Watch for the following elements on this play. First, the job of Kelce to fan out to his right and occupy the defensive tackle, allowing Brooks to pull to the edge without a problem. Then, watch as the running back reads the blocking from his right guard and keys off his leverage on the edge defender, plowing his head forward and getting skinny for this five-yard gain:

Here is another example of how the Eagles can rely on Howard and the zone running game from their victory over the Buffalo Bills. On this 1st and 10 play from the fourth quarter, they use 12 offensive personnel and put Wentz under center with both tight ends in a dual wing alignment on the right side of the formation:

Here is the design of the play:

Again, the elements of this inside zone running play are what you would expect: The offensive line flows in unison to the left and the running back will read their blocks. But pay attention to the backside, with Goedert on the line and Zach Ertz (#86) in the wing. They execute an “eat” call, with Goedert blocking outside to the defensive end, while Ertz folds inside of him and works to the second level, to take on the safety in the box.

As this play unfolds again watch the mastery of Kelce in the interior, and how Howard reads the blocking and leverage from Brooks:

Kelce has a difficult block to execute here, with a defensive tackle shaded to his outside. The DT initially gets penetration, but Kelce is able to establish a leverage advantage due to upper body strength. That allows Howard to get through the line of scrimmage, where he reads the block from Brooks on the second level. The RB cuts off of the backside of his right guard, and bursts upfield for a 20-yard gain.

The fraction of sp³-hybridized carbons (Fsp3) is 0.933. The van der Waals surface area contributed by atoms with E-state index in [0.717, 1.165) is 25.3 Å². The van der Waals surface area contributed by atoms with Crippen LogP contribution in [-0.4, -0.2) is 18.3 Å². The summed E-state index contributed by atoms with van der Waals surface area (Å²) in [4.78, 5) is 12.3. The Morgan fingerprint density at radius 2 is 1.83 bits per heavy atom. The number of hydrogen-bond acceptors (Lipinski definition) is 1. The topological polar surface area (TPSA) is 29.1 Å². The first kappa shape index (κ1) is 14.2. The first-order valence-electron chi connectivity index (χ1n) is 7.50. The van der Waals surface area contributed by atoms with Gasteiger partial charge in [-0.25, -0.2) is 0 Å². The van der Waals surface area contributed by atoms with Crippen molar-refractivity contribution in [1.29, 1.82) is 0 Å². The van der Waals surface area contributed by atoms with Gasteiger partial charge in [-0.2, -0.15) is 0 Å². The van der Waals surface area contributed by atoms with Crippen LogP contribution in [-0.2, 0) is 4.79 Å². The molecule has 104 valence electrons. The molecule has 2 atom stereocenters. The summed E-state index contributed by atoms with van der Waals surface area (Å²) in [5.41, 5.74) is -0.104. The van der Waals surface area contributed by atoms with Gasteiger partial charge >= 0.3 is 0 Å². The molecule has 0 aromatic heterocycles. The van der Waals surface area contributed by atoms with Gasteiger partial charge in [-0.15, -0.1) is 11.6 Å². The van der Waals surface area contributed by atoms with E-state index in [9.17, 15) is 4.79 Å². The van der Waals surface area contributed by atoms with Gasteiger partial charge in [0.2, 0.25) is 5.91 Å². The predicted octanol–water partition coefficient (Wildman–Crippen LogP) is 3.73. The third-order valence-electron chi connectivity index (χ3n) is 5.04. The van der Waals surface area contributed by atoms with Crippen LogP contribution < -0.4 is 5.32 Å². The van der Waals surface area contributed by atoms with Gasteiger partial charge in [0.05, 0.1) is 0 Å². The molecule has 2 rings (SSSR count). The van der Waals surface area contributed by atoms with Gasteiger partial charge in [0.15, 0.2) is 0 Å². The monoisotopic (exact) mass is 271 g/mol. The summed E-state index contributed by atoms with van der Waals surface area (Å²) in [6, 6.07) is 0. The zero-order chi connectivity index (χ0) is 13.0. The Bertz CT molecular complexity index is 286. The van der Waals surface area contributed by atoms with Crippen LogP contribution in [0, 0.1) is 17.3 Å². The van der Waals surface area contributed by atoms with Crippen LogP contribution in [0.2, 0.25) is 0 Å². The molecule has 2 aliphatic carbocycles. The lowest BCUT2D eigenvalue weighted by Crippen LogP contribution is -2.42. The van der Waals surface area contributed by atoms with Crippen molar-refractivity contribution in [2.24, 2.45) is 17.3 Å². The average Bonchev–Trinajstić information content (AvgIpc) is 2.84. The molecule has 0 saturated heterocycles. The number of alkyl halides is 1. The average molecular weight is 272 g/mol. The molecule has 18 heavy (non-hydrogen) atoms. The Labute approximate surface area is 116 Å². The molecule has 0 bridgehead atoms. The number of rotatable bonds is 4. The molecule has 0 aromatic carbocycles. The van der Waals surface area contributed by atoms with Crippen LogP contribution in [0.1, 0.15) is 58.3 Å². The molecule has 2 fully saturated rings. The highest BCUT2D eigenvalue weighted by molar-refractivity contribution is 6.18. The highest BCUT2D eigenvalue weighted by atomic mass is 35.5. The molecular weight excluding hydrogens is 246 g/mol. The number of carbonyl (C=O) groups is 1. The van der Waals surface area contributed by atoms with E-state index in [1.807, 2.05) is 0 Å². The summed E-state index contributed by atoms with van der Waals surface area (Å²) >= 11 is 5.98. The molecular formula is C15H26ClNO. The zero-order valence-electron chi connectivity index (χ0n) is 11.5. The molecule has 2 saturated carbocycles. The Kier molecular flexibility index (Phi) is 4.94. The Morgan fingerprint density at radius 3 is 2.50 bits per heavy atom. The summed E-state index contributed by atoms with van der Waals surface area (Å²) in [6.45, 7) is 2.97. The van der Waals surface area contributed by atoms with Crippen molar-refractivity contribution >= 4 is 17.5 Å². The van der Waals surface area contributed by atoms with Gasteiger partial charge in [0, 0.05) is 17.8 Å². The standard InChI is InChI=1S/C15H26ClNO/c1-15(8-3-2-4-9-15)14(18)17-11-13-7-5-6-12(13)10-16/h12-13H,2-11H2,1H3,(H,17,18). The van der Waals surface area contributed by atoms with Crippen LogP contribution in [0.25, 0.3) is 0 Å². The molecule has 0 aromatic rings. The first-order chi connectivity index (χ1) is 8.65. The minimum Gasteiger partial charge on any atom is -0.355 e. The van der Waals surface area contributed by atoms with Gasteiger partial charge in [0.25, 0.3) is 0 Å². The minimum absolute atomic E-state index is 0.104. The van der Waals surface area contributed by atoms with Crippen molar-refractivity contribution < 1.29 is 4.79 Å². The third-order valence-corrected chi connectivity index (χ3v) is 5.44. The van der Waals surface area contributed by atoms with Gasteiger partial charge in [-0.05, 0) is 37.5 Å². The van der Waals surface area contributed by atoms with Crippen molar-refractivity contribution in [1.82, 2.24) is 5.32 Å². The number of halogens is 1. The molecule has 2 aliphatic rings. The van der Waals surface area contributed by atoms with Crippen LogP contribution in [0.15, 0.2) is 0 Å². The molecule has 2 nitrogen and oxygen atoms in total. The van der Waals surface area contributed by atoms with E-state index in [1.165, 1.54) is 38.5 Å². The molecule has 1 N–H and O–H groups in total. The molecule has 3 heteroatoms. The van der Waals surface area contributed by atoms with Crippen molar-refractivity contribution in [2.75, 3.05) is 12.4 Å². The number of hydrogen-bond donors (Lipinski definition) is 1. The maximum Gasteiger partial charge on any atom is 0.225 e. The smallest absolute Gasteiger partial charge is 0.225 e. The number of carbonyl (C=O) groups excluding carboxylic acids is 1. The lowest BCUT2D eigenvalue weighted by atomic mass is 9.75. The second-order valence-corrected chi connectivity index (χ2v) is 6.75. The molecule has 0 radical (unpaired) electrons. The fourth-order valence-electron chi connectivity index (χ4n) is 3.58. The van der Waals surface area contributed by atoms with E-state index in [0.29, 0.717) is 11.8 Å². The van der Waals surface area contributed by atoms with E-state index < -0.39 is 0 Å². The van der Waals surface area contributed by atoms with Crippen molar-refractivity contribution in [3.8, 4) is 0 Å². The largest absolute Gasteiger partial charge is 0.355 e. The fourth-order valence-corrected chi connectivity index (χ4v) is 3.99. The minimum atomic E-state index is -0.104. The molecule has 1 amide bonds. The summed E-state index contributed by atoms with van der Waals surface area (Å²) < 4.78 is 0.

On both gap/power and zone schemes, the Eagles can be effective running in the interior. A lot of that has to do with how Howard reads the blocking in front of him, but you also have to give credit to Kelce in particular. We will do exactly that in a moment.

Now Howard is not the only threat the Eagles have on the ground. Chicago will also need to contend with rookie running back Miles Sanders. On this 1st and 10 against the Jets, Sanders (#26) is in the contest and aligns behind Wentz, who is under center. Philadelphia has two tight ends in the game and they show a seven-man surface, with Ertz and Goedert on opposite sides of the formation:

Philadelphia runs a zone play to their left side:

If you have ever thought “hey, I wonder what it looks like when a rookie running back starts to trust his offensive linemen” then watch how Sanders follows his center on this play:

When Sanders takes the handoff he sees a cluster of bodies in the interior, and often you might see a young running back try and bounce this to the outside and rely on his own athletic ability. Instead, Sanders trusts that Kelce is going to clear a path and he runs right behind #62...and his faith is rewarded with a very good gain.

Building off the previous point with Sanders, take a look at this plan from Philadelphia’s Week 9 victory over the Chicago Bears. The Eagles face a 2nd and 1 early in the game, and line up with Wentz in the shotgun and Sanders standing to his right. They run a counter design to the right side, with left guard Isaac Seumalo (#73) pulling:

A few factors play into the success of this design. First, the execution from Seumalo on the pull. Second, the execution from Brooks and right tackle Lane Johnson (#64) on their combination block at the point of attack. Third, the footwork, vision and trust from the rookie RB. Watch as they come together for this big gain:

Seumalo’s pull takes on the play-side linebacker. Johnson and Brooks get a combination block at the point of attack and the tackle is able to scrape to the second level, cutting off the backside linebacker trying to flow to the football. Finally, Sanders reads the blocks perfectly and uses some fancy footwork of his own to finish this run off.

Howard and the Cutback